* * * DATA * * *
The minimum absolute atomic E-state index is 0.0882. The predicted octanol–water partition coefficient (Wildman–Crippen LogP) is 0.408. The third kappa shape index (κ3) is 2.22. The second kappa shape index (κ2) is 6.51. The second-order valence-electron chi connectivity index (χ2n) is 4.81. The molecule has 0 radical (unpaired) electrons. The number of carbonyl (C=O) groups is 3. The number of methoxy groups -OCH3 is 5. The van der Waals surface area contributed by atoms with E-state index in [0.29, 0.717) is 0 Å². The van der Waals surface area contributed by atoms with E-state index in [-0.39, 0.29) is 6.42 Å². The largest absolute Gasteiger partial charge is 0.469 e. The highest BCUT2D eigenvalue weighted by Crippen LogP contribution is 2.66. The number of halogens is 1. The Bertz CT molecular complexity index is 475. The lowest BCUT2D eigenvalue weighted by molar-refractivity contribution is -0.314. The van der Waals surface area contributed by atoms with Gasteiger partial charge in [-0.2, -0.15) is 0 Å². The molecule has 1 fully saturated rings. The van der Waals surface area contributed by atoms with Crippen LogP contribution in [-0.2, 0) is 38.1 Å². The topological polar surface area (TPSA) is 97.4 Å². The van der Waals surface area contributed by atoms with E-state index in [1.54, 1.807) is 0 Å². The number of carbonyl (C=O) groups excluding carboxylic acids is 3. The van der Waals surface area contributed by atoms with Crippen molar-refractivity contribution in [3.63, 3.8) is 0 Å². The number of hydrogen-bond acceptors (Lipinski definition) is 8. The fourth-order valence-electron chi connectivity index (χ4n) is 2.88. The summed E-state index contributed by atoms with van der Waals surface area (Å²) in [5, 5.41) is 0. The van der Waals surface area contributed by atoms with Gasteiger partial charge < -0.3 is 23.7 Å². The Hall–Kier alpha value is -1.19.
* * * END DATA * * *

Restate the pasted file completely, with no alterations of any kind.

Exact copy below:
The minimum absolute atomic E-state index is 0.0882. The predicted octanol–water partition coefficient (Wildman–Crippen LogP) is 0.408. The third kappa shape index (κ3) is 2.22. The second kappa shape index (κ2) is 6.51. The second-order valence-electron chi connectivity index (χ2n) is 4.81. The molecule has 0 radical (unpaired) electrons. The number of carbonyl (C=O) groups is 3. The number of methoxy groups -OCH3 is 5. The van der Waals surface area contributed by atoms with E-state index in [0.29, 0.717) is 0 Å². The van der Waals surface area contributed by atoms with E-state index in [-0.39, 0.29) is 6.42 Å². The largest absolute Gasteiger partial charge is 0.469 e. The highest BCUT2D eigenvalue weighted by Crippen LogP contribution is 2.66. The number of halogens is 1. The Bertz CT molecular complexity index is 475. The lowest BCUT2D eigenvalue weighted by molar-refractivity contribution is -0.314. The van der Waals surface area contributed by atoms with Gasteiger partial charge in [-0.2, -0.15) is 0 Å². The molecule has 1 fully saturated rings. The van der Waals surface area contributed by atoms with Crippen LogP contribution in [-0.2, 0) is 38.1 Å². The topological polar surface area (TPSA) is 97.4 Å². The van der Waals surface area contributed by atoms with E-state index in [1.54, 1.807) is 0 Å². The number of carbonyl (C=O) groups excluding carboxylic acids is 3. The van der Waals surface area contributed by atoms with Crippen molar-refractivity contribution in [3.63, 3.8) is 0 Å². The number of hydrogen-bond acceptors (Lipinski definition) is 8. The fourth-order valence-electron chi connectivity index (χ4n) is 2.88. The summed E-state index contributed by atoms with van der Waals surface area (Å²) in [5, 5.41) is 0. The van der Waals surface area contributed by atoms with Gasteiger partial charge < -0.3 is 23.7 Å². The Hall–Kier alpha value is -1.19.